Representatives of public pension funds, including the $223.8 billion California State Teachers' Retirement System, West Sacramento, the $49 billion Colorado Public Employees' Retirement Association, Denver, and the $11.6 billion South Dakota Retirement System, Pierre, echoed those concerns in their comment letters.
"To ensure only appropriate and meaningful disclosure is provided, CalSTRS believes (actuarial standards of practice) should remain principles-based and should leave the details and manner to communicate disclosure elements of risk to the professional judgment of the actuary," CalSTRS officials wrote.
Groups like the National Association of State Retirement Administrators, the National Conference on Public Employee Retirement Systems and National Council on Teacher Retirement, as well as union organizations including the National Education Association, echoed those concerns.
Not adding value
Ten years after the global financial crisis, actuarial experts say they do understand the concern about investment risk, and how it should be disclosed. Yet they also point out that private-sector and multiemployer pension funds already have rules for calculating their funding needs.
"It's not going to add any value in the private sector, and it will upset plans by adding work and cost," said Alan Glickstein, senior retirement consultant at Willis Towers Watson PLC, in Dallas.
"You don't solve perceived problems with public-sector plans with an actuarial standard that has no teeth," said Mr. Glickstein, who sees the proposal as an effort to make a dramatic change in pension calculation standards indirectly through actuaries. "That's not their role. It's a role for Congress and regulators."
Congress is going to get deeper into the controversy as the congressional Joint Select Committee on Solvency of Multiemployer Pension Plans tries to deal with some struggling multiemployer pension plans that are facing insolvency and threatening to take the Pension Benefit Guaranty Corp.'s multiemployer program with them. Along with aiding the most troubled plans, committee members also are looking for ways to avoid future crises, including requiring the use of more conservative discount rates.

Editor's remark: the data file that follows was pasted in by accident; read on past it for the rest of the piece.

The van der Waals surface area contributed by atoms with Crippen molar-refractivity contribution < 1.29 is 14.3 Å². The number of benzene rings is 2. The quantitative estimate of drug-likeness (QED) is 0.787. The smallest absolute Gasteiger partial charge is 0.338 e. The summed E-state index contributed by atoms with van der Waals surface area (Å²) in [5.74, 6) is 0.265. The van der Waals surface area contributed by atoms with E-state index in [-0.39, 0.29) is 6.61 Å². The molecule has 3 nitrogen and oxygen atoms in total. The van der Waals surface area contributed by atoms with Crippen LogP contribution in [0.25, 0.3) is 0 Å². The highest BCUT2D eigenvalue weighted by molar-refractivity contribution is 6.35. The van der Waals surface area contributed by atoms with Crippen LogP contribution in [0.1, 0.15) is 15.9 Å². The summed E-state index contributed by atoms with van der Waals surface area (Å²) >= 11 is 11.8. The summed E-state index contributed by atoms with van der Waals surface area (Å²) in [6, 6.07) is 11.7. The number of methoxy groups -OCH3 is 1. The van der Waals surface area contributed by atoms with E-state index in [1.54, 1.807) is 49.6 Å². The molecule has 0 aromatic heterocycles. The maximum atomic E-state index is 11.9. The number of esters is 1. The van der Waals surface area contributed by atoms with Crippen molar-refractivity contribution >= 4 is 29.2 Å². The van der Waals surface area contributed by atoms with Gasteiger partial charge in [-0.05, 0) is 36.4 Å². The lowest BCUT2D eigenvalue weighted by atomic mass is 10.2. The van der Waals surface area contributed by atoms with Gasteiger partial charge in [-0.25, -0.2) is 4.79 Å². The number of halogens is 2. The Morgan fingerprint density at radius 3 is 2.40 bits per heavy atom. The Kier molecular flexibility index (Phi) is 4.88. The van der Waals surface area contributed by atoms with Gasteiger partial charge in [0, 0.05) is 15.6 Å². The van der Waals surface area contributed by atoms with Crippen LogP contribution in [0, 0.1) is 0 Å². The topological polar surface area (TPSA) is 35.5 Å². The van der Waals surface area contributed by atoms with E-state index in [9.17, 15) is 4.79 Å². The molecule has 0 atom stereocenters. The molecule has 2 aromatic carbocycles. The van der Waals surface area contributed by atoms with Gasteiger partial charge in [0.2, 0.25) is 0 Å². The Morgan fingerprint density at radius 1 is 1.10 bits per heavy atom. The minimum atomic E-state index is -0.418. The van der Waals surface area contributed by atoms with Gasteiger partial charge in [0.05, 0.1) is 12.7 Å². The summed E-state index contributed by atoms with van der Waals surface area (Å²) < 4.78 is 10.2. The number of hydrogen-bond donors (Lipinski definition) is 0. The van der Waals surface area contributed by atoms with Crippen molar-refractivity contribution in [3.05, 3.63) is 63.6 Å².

Studies of the impact of more conservative rates — commissioned by the National Coordinating Committee for Multiemployer Plans in Washington — paint a sobering picture. Horizon Actuarial Services LLC modeled the potential impact on the entire multiemployer system and Segal Consulting, a unit of Segal Group, did the same for a representative sampling of its multiemployer clients.
The Horizon analysis found that changing to a lower discount rate would cause a dramatic increase in required contributions and volatility, while basing discount rates on corporate bond yields would cause the percentage of well-funded plans to drop to 7% from 60%.
Segal Consulting found that using a 3.7% discount rate as a proxy for the current two-year corporate bond yield would require one plan to more than double its contribution rate to avoid a funding deficiency. For a second plan, contributions would jump to $400 million from $40 million over the next three years to avoid a funding deficiency. Considerably lower discount rates would expand the current pension crisis from about 10% of multiemployer plans to every multiemployer plan, Segal officials said.